Acheron: Brutal and Brilliant at New Ohio

Acheron: River of Tragedy at the New Ohio Theater for the ICE Festival

XIPE Colectivo Escénico
By Xavier Villanova
Directed by Martin Balmaceda
Featuring Aline Lemus Bernal and Cinthia Perez Navarro

Two grey suits. One chair. A blackbox theater transformed into an arroyo, a ship, the river itself. Two bodies locked in combat, straining in pursuit, sprawled unconscious. Two souls adrift on an odyssey through liminal space. Two men on the border between the US and Mexico. 

A typical story these days: immigration, drug trafficking, profit, violence, humanity. The grass— and the dollars— are greener on the other side. But the familiar tale takes on mythic, queer proportions at the hands of Martin Balmaceda and XIPE Colectivo Escénico. Acheron: River of Tragedy weaves cinematic references, characters from Greek mythology, and Mexican macho culture into a complex web of cosmic irony, surreal horror, and offbeat humor. The production, delivered in Spanish with subtitles projected on the back wall, creates a hallucinatory dilemma of meaning-making. What’s the real story? Is it a legend, a Mexploitation narco-filme fantasy, a mistranslated drug trip gone awry? And who are these guys, anyways? 

The stage at the New Ohio Theater, with its warehouse-like construction, offers an industrial tone. Bernal and Perez Navarro duck around pillars as if hiding behind trees and stroll between railings as if walking the length of a prison, animating the entire space with aggressive energy. The lighting evokes the trippy blur of drug use and the harsh confines of an interrogation room. The characters swim through a timeless state, an endless interim, a watery threshold.

Two men regard each other. One asks for the time. The other doesn’t reply. The first man repeats the question. A Beckettian exchange transpires: no answers, just simmering impatience and a steady descent into one-sided conversational madness. One man, as yet unnamed, gestures with his hands and puts his hands in his pockets and doesn’t quit talking until the other man, also unnamed, grabs him by the throat and throws him to the ground and punches the shit out of him. The man standing— we know him now as Nicanor— tells us to trust no one. We sure don’t.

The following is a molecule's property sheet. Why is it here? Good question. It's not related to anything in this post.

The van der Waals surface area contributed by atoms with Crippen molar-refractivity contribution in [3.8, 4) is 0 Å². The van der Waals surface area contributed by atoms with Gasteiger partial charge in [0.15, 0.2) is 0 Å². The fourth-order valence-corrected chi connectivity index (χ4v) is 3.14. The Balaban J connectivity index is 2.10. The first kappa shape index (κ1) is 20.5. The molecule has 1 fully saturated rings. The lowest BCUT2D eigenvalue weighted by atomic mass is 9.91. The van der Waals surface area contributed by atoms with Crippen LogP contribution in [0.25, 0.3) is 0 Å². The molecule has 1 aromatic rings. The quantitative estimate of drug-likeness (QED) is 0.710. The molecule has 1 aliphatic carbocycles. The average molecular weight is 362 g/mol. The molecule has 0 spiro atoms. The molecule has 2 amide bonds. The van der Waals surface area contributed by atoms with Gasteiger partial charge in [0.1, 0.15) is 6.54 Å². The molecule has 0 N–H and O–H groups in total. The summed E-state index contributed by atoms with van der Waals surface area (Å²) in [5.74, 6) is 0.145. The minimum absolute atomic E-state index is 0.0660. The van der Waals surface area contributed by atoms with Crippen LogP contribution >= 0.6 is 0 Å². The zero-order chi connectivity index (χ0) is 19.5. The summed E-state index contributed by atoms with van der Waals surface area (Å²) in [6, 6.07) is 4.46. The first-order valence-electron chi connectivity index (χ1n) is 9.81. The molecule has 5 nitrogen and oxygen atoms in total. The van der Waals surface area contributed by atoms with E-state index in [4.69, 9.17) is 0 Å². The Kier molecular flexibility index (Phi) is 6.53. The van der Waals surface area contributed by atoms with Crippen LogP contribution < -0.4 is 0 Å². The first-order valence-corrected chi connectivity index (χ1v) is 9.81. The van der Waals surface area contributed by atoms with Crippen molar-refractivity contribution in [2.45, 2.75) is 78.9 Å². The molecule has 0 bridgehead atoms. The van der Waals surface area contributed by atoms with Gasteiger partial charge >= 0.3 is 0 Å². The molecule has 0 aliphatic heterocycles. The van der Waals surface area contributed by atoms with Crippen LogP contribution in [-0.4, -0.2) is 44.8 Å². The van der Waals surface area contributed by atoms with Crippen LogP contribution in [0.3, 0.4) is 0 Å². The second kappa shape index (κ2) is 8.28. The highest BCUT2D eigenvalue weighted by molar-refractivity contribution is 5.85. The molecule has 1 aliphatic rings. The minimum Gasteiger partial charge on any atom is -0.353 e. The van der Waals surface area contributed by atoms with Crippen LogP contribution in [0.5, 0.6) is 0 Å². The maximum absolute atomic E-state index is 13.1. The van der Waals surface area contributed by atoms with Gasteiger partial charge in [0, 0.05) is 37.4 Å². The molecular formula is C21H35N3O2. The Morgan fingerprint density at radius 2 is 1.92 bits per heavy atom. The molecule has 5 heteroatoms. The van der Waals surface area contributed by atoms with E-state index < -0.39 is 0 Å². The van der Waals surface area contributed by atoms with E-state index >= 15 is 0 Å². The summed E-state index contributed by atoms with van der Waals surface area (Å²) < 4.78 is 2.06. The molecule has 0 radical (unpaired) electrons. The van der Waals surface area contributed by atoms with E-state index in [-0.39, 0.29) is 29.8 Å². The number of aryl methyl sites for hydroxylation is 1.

Bernal and Perez Navarro attack each scene with startling dynamism and commitment, moving swiftly and convincingly from rigid interrogations to brawling fistfights to swooning coked-out benders. The connection between Leonardo (Bernal) and Nicanor (Perez Navarro) is charged, brutal, and erotic— a masculine bond forged by a larger architecture of state violence and surveillance.

Leo and Nicky could be cellmates in Genet’s prison, blowing smoke through a hole in the wall. Instead, Leo slumps naked on a chair, hooded and gagged, while Nicky, consummate cabron, paces and smokes and snorts behind him. Who is the villain here? How would we know? Balmaceda’s treatment of Villanova’s original text highlights this ambiguity while the genderfucked casting and extreme physicality create a savage, uncanny atmosphere. The poetics of identity formation and ego death hang heavy between the two characters.

Fueled by drugs and exhausted by the journey along the border, Leo and Nicky become manic and fragmented. They misname each other and rename themselves, losing grip, envisioning futures in which they’re prosperous American citizens. They talk about “the other side,” el otro lado, beyond the beyond. The drugs simulate death, as does the border crossing itself: to trip is to approach your demise, in a sense, and to immigrate is another existential severance. Charon’s fare: forgetting yourself on the banks of the river.

A vicious, beautiful play, Acheron: River of Tragedy offers a fresh take on an ancient narrative. 

Two figures approach each other. They could be brothers, countrymen, mortal enemies. In a world obsessed with borders, they are fundamentally different and dangerously similar. Though the audience leaves the theater, their ghostly journey will continue— Leonardo and Nicanor appear again and again, in the news and on the radio, reminding us that our fragile identities come at a cost. 

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